Why Barbie, Lego and Hamleys are fighting in the Indian toy market – Quartz India


From stuffed dolls to toy soldiers, there is a common thread running through almost all toys sold around the world: the “Made in China” label.

Relaxed manufacturing standards have makes China the base from which nearly three quarters of the toys of the world originate.

In India, the threat is even more serious. Unbranded products from the Asian neighbor represent up to 90% 1.5 billion dollars (around Rs10,500 crore) domestic toy market. The stranglehold of unorganized retailers has left little room for branded players like Funskool, Lego, Mattel, Hasbro and even the iconic Hamleys to gain a foothold in the country.

The Hamleys brand has now been put on the block by its owner C. Banner International and India’s Reliance Retail, a branch of the oil conglomerate Reliance Industries, would be in talks to acquire it. Hamleys had posted a loss of £ 9.2 million, across its global operations, in 2018. It doesn’t release specific numbers for India, but given Chinese dominance, it can’t be too bright.

Over the years, Chinese manufacturers have succeeded in reducing the prices of toys to the lowest levels.

“Chinese cheap toys are either mass produced or scraps from other countries which are diverted to the Indian subcontinent (or) Africa. In addition, Chinese toys are toxic in a high proportion, ”reads a July 2018 report from India. standing parliamentary committee on trade.

Mass production — China boasts of 10,000 toy manufacturers“And the failure to meet quality standards means that these toys can be sold, on average, at half the price of brand name toys in India,” said John Baby, CEO of Chennai-based Funskool, the largest manufacturer of Indian toys.

The only way to curb this is “to impose higher import duties on Chinese toys and introduce stricter rules to control illegal imports,” Baby suggested.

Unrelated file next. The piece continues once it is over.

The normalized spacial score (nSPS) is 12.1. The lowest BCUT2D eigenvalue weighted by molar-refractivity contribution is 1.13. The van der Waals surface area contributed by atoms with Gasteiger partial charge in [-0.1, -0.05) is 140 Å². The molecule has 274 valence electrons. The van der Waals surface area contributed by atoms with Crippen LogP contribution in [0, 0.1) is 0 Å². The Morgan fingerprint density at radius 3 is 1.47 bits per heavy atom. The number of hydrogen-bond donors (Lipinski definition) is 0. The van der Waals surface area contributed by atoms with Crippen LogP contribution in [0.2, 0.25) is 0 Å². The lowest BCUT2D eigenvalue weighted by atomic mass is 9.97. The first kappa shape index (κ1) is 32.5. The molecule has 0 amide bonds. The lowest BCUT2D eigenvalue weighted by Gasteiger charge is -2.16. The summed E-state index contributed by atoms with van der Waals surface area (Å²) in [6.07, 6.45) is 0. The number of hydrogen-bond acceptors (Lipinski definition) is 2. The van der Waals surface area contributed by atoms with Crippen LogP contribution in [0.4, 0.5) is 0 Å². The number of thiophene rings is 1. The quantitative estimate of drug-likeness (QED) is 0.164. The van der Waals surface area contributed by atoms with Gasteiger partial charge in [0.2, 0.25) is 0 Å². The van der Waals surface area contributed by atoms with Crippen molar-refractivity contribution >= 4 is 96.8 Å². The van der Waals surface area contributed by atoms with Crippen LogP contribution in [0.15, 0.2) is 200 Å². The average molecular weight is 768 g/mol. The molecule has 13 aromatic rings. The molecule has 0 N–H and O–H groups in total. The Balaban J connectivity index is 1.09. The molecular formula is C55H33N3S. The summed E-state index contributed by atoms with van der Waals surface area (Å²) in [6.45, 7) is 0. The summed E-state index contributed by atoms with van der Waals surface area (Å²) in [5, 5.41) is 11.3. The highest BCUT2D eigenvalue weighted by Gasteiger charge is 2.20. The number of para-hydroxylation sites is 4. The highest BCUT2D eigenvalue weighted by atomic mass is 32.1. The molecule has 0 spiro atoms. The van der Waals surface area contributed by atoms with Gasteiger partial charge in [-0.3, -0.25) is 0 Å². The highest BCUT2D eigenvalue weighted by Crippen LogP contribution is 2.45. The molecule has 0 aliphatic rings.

Although the most formidable, the Chinese threat is not the only problem looming for toy makers.

Retail problem

Organized toy retailers in India also face high rents, which affects their margins.

“Rentals in major shopping centers can be as high as Rs 1,000 to Rs 1,200 per square foot. It is very steep and most of the time does not justify investments for income, ”said Sandeep Bhardwaj, marketing expert and dean of Vivekanand Education Society Institute of Management (VESIM), Mumbai.

But stores are essential in increasing the visibility of a brand. “Single-brand retail stores have become important for toy brands to increase their market presence and reach the right target audience,” Amit Kararia, senior regional sales manager for South Asia at Lego, said Mint last year.

Therefore, toy brands are always on the lookout for stand-alone stores that will also reduce their rent expenses. During the last years, Funskool launched 16 single-brand outlets in level 2 cities like Udaipur, Indore, Amritsar and Thane. It also intends to expand into smaller towns.

Sports equipment maker Decathlon is a successful example of the low-cost, single-brand retail model in India. The French retailer has eschewed the mall-based model and created warehouse stores with low prices. “The toy market may be ripe for a similar disruption,” said Umashankar Venkatesh, professor of marketing, Great Lakes Institute of Management, Gurugram.

Digital game

Then there is the growing popularity of video and online games, an area in which gamers like Hamleys are lagging behind. India’s online gaming market is expected to reach 11,900 crore by 2023, according to KPMG.

Taking note, players like Funskool and Mattel have been co-create products by engage with different age groups. They use targeted communication to market products that combine digital with physical tactility.

India’s toy market is expected to reach $ 3.3 billion by 2024, according to market research firm IMARC. How much of this will come from branded players is an open question?

About Lola C. Chapman

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